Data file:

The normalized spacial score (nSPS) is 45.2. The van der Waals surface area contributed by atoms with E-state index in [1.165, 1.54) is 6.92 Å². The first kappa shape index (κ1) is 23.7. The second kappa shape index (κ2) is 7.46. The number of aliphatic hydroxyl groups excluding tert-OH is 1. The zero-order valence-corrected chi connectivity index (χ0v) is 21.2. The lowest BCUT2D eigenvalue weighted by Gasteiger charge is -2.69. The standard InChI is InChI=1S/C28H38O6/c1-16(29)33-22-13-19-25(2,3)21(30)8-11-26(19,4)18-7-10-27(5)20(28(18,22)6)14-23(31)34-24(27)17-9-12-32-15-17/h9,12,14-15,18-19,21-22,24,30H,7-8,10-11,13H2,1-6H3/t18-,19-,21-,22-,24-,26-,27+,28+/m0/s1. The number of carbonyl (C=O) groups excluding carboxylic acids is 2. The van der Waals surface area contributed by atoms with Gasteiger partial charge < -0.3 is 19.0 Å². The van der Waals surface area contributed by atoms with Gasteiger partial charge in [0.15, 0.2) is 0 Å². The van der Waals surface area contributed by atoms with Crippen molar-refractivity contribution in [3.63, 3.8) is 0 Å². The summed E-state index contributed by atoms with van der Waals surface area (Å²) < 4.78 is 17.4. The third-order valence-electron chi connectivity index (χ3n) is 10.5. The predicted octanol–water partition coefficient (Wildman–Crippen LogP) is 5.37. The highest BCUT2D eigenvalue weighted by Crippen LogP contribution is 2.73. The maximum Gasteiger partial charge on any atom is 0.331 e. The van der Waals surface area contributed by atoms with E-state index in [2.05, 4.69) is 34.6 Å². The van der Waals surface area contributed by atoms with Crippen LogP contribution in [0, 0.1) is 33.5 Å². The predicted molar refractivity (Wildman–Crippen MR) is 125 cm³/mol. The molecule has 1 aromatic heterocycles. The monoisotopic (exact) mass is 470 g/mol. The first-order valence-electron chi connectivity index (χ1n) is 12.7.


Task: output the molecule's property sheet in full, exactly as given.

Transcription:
The normalized spacial score (nSPS) is 45.2. The van der Waals surface area contributed by atoms with E-state index in [1.165, 1.54) is 6.92 Å². The first kappa shape index (κ1) is 23.7. The second kappa shape index (κ2) is 7.46. The number of aliphatic hydroxyl groups excluding tert-OH is 1. The zero-order valence-corrected chi connectivity index (χ0v) is 21.2. The lowest BCUT2D eigenvalue weighted by Gasteiger charge is -2.69. The standard InChI is InChI=1S/C28H38O6/c1-16(29)33-22-13-19-25(2,3)21(30)8-11-26(19,4)18-7-10-27(5)20(28(18,22)6)14-23(31)34-24(27)17-9-12-32-15-17/h9,12,14-15,18-19,21-22,24,30H,7-8,10-11,13H2,1-6H3/t18-,19-,21-,22-,24-,26-,27+,28+/m0/s1. The number of carbonyl (C=O) groups excluding carboxylic acids is 2. The van der Waals surface area contributed by atoms with Gasteiger partial charge < -0.3 is 19.0 Å². The van der Waals surface area contributed by atoms with Gasteiger partial charge in [0.15, 0.2) is 0 Å². The van der Waals surface area contributed by atoms with Crippen molar-refractivity contribution in [3.63, 3.8) is 0 Å². The summed E-state index contributed by atoms with van der Waals surface area (Å²) < 4.78 is 17.4. The third-order valence-electron chi connectivity index (χ3n) is 10.5. The predicted octanol–water partition coefficient (Wildman–Crippen LogP) is 5.37. The highest BCUT2D eigenvalue weighted by Crippen LogP contribution is 2.73. The maximum Gasteiger partial charge on any atom is 0.331 e. The van der Waals surface area contributed by atoms with E-state index in [2.05, 4.69) is 34.6 Å². The van der Waals surface area contributed by atoms with Crippen LogP contribution in [0, 0.1) is 33.5 Å². The predicted molar refractivity (Wildman–Crippen MR) is 125 cm³/mol. The molecule has 1 aromatic heterocycles. The monoisotopic (exact) mass is 470 g/mol. The first-order valence-electron chi connectivity index (χ1n) is 12.7.